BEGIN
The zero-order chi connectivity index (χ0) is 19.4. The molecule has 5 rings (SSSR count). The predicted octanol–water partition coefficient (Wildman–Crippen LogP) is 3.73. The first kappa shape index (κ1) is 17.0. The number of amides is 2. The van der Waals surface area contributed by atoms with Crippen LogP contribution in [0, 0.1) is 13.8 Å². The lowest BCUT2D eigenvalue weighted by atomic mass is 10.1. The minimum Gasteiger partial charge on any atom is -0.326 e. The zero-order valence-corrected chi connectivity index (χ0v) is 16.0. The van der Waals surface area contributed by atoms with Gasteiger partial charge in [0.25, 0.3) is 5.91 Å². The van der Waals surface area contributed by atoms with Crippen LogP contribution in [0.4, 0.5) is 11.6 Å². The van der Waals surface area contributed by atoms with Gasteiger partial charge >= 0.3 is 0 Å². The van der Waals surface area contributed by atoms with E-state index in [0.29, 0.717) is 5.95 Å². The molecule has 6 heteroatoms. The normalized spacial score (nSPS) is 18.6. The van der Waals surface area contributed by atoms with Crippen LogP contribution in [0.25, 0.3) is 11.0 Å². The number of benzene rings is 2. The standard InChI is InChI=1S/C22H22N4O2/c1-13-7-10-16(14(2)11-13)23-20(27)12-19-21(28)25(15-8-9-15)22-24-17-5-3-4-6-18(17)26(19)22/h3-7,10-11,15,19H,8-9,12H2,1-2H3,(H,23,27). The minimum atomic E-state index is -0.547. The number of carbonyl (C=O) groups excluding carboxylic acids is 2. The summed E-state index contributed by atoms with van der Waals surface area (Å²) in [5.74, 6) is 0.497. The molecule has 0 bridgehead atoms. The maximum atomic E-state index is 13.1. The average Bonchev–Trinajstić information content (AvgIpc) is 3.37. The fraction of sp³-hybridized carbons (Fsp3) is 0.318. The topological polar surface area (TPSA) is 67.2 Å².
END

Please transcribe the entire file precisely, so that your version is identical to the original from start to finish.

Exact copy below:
The zero-order chi connectivity index (χ0) is 19.4. The molecule has 5 rings (SSSR count). The predicted octanol–water partition coefficient (Wildman–Crippen LogP) is 3.73. The first kappa shape index (κ1) is 17.0. The number of amides is 2. The van der Waals surface area contributed by atoms with Crippen LogP contribution in [0, 0.1) is 13.8 Å². The lowest BCUT2D eigenvalue weighted by atomic mass is 10.1. The minimum Gasteiger partial charge on any atom is -0.326 e. The zero-order valence-corrected chi connectivity index (χ0v) is 16.0. The van der Waals surface area contributed by atoms with Gasteiger partial charge in [0.25, 0.3) is 5.91 Å². The van der Waals surface area contributed by atoms with Crippen LogP contribution in [0.4, 0.5) is 11.6 Å². The van der Waals surface area contributed by atoms with Gasteiger partial charge >= 0.3 is 0 Å². The van der Waals surface area contributed by atoms with E-state index in [0.29, 0.717) is 5.95 Å². The molecule has 6 heteroatoms. The normalized spacial score (nSPS) is 18.6. The van der Waals surface area contributed by atoms with Crippen LogP contribution in [0.25, 0.3) is 11.0 Å². The number of benzene rings is 2. The standard InChI is InChI=1S/C22H22N4O2/c1-13-7-10-16(14(2)11-13)23-20(27)12-19-21(28)25(15-8-9-15)22-24-17-5-3-4-6-18(17)26(19)22/h3-7,10-11,15,19H,8-9,12H2,1-2H3,(H,23,27). The minimum atomic E-state index is -0.547. The number of carbonyl (C=O) groups excluding carboxylic acids is 2. The summed E-state index contributed by atoms with van der Waals surface area (Å²) in [5.74, 6) is 0.497. The molecule has 0 bridgehead atoms. The maximum atomic E-state index is 13.1. The average Bonchev–Trinajstić information content (AvgIpc) is 3.37. The fraction of sp³-hybridized carbons (Fsp3) is 0.318. The topological polar surface area (TPSA) is 67.2 Å².